Water getting cleaned in Oxbow

A restored oxbow (Photo credit: Joseph Hopper/Iowa Soybean Association)

The finished product

September 22, 2022 | Joseph Hopper

Oxbow work highlighted during recent tour

At the turn of 2022, seven oxbows were being restored in Greene and Carroll Counties through a partnership between ISA and the U.S. Fish and Wildlife Service. Now complete, both organizations hosted a tour of three of the finished oxbows, showing off the finished product to both the conservation minded and the partners who are making these oxbow restorations a reality.

Oxbows — the winding, meandering, disconnected pools — are a common sight across the Iowa landscape. Over time, the calmer waterways become filled with sediment carried in from the mainstream. Restoring oxbows can offer a wide range of benefits, from the ecological such as providing an ecosystem for endangered wildlife; to the preventative, as oxbows can help remove nitrates before heading for a waterway.

Caydee Savinelli, pollinator and integrated pest management stewardship lead for Syngenta, says both the dynamics and results of the multi-organization oxbow partnership were great, explaining not only are the projects helping farmers but helping the environment by creating more habitat for fish and birds.

“I am completely fascinated; looking at the frogs jumping, fish jumping, the insects swimming,” Savinelli says. “When you look at it from a distance you may not see much, but when you look up close you see life. It’s not just one species, it’s multiple species surrounded by water and it also has a lot of benefits for the environment.”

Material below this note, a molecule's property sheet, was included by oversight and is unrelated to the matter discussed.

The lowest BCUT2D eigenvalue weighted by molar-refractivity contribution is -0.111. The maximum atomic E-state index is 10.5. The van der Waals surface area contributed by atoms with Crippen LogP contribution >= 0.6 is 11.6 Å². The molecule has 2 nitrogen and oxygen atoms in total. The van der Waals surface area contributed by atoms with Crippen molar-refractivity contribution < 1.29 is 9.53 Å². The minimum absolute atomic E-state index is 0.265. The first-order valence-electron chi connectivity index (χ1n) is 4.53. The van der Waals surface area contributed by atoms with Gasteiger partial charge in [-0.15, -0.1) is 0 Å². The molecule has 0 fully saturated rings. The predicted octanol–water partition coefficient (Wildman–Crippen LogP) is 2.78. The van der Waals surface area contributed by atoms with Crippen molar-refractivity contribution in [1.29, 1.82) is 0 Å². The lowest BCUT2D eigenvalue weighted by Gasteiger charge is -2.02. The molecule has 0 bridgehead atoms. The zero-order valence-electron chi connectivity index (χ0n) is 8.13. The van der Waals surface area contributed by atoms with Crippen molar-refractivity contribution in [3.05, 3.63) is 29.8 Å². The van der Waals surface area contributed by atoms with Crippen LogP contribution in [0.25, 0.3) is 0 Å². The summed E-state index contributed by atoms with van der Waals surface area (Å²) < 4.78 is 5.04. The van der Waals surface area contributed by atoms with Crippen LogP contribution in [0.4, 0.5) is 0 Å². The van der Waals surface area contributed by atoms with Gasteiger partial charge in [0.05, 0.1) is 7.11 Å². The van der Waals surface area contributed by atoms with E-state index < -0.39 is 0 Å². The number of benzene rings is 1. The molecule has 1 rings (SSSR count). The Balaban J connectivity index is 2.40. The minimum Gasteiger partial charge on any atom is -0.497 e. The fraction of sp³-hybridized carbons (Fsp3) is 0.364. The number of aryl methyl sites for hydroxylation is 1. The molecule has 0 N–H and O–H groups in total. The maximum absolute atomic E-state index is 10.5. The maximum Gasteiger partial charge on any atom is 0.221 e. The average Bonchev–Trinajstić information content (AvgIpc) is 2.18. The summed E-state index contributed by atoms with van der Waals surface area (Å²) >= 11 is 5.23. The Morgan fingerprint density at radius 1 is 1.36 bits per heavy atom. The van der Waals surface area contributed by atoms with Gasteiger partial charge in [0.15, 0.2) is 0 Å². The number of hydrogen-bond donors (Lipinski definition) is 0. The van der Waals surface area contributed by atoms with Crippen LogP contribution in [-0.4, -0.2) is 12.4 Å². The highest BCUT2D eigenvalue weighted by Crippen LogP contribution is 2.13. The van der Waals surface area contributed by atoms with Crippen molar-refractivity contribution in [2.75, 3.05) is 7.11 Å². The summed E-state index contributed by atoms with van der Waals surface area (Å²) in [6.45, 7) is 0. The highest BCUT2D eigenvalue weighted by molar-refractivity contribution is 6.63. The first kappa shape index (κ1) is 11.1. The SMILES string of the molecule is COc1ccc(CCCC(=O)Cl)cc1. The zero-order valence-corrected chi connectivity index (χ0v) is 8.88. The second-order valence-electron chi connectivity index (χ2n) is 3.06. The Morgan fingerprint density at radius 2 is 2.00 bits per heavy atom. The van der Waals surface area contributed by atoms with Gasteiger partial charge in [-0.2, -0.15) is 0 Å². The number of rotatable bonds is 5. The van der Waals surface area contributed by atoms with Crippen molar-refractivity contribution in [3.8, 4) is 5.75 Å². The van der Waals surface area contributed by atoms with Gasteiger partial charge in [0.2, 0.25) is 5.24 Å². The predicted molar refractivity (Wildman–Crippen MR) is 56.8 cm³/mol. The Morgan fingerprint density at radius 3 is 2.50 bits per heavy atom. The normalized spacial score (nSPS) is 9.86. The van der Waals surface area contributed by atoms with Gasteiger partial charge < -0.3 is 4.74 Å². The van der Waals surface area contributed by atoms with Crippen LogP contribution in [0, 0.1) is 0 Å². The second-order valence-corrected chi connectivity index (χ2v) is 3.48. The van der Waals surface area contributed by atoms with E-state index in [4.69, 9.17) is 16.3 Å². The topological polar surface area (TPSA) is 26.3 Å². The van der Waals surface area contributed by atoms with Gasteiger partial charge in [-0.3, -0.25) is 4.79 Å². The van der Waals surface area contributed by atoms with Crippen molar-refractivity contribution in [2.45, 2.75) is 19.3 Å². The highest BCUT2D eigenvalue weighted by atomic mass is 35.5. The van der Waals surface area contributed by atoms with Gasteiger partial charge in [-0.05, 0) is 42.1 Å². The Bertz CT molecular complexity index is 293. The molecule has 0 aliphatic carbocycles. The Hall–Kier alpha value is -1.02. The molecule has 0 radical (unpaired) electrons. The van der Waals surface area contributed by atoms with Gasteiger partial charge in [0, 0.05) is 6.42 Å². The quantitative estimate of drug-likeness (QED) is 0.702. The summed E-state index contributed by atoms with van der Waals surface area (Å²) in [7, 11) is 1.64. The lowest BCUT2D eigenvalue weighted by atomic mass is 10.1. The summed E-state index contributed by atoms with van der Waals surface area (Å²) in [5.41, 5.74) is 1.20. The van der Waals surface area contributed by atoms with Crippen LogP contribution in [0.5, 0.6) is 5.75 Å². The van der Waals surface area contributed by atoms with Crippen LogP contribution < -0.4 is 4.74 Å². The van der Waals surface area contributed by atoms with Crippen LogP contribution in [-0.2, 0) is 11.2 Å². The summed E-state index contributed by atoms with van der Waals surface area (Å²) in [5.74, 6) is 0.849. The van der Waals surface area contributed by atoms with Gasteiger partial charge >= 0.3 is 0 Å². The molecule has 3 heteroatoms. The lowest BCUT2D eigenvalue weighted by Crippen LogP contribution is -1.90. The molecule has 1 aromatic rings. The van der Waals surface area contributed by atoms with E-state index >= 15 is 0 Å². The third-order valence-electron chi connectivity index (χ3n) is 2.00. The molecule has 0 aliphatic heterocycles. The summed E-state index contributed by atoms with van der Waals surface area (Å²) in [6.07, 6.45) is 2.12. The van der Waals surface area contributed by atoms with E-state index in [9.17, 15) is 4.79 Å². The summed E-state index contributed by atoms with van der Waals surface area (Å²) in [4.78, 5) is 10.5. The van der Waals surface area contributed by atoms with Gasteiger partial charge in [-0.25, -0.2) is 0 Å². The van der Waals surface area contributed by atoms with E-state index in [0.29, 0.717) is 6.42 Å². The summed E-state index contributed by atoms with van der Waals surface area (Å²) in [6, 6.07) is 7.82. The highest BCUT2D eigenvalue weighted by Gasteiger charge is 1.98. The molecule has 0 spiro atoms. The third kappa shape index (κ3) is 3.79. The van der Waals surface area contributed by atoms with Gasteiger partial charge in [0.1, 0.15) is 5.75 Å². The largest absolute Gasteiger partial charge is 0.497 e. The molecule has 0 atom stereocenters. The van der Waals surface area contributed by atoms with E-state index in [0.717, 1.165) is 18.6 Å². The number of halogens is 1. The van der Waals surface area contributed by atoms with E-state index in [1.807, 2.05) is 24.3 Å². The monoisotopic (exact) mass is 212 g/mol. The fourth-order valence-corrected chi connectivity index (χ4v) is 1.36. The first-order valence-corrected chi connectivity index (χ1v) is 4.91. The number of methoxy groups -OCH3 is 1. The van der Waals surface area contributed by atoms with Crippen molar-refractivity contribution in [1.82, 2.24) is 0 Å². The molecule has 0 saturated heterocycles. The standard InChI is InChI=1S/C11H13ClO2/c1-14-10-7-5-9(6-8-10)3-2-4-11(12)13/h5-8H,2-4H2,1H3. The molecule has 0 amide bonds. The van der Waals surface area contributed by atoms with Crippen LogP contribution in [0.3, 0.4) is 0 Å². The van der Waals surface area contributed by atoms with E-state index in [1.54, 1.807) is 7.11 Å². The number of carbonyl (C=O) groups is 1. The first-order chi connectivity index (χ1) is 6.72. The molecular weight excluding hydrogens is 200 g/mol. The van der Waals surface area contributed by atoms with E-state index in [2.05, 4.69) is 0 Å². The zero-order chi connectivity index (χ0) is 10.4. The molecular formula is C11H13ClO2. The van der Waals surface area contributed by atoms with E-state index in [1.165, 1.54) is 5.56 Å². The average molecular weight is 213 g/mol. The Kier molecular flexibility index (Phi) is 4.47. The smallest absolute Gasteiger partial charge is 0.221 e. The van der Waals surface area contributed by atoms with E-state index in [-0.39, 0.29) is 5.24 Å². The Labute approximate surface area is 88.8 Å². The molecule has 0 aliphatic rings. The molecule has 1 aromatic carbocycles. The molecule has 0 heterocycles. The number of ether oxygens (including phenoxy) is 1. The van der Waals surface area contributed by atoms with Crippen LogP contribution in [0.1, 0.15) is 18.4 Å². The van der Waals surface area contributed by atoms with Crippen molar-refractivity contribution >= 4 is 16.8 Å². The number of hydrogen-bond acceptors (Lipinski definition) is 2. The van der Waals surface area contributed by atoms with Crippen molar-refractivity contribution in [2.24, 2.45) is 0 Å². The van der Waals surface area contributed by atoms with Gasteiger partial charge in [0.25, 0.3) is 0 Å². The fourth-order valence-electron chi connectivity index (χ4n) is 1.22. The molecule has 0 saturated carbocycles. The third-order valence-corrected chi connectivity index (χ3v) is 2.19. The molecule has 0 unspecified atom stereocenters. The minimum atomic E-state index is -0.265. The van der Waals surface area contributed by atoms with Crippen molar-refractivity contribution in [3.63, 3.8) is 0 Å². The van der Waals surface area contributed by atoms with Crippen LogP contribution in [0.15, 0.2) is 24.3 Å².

ISA’s oxbow expert and the tour’s host, Brandon Iddings, says the tour was a way to put a bow on the seven-oxbow project. They’ll serve as an example as Iddings hopes to increase the number of oxbows in Iowa restored to serving their important ecological purpose.

“Hopefully we’ll be able to take more people out to that area in the future,” says Iddings, ISA field services program manager for conservation resources. “Four of the seven oxbows were done in cow pasture. That’s one of the main questions we get asked, is how these work in a cow pasture on a working farm instead of scrub ground. They act just like the stream, it’s actually easier for the cows to get into them instead of the stream.”

Those interested in learning more about restoring an oxbow on their property can contact Iddings and check out The Oxbow Restoration Toolkit, which was created through a partnership between ISA, the USFWS, IDALS and The Nature Conservancy.